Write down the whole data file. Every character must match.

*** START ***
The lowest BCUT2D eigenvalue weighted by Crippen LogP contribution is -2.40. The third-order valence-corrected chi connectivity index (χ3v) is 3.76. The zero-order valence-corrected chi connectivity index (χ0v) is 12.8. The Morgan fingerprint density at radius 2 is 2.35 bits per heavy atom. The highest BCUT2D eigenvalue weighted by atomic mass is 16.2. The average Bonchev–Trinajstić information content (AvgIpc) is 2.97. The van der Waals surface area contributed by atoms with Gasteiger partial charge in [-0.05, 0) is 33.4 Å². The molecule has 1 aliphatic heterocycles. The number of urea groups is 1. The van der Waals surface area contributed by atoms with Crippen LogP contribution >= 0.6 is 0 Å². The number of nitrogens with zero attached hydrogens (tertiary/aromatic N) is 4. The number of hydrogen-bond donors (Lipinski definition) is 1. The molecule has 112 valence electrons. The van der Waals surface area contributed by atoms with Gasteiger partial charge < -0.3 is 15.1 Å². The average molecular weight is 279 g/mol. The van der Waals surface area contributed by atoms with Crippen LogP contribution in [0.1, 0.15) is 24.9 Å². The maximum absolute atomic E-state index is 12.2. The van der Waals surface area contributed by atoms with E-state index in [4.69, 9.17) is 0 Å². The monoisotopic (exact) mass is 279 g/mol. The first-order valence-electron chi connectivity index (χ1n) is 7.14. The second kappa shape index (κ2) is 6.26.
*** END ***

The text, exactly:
The lowest BCUT2D eigenvalue weighted by Crippen LogP contribution is -2.40. The third-order valence-corrected chi connectivity index (χ3v) is 3.76. The zero-order valence-corrected chi connectivity index (χ0v) is 12.8. The Morgan fingerprint density at radius 2 is 2.35 bits per heavy atom. The highest BCUT2D eigenvalue weighted by atomic mass is 16.2. The average Bonchev–Trinajstić information content (AvgIpc) is 2.97. The van der Waals surface area contributed by atoms with Gasteiger partial charge in [-0.05, 0) is 33.4 Å². The molecule has 1 aliphatic heterocycles. The number of urea groups is 1. The van der Waals surface area contributed by atoms with Crippen LogP contribution >= 0.6 is 0 Å². The number of nitrogens with zero attached hydrogens (tertiary/aromatic N) is 4. The number of hydrogen-bond donors (Lipinski definition) is 1. The molecule has 112 valence electrons. The van der Waals surface area contributed by atoms with Gasteiger partial charge < -0.3 is 15.1 Å². The average molecular weight is 279 g/mol. The van der Waals surface area contributed by atoms with Crippen LogP contribution in [0.1, 0.15) is 24.9 Å². The maximum absolute atomic E-state index is 12.2. The van der Waals surface area contributed by atoms with E-state index in [4.69, 9.17) is 0 Å². The monoisotopic (exact) mass is 279 g/mol. The first-order valence-electron chi connectivity index (χ1n) is 7.14. The second kappa shape index (κ2) is 6.26.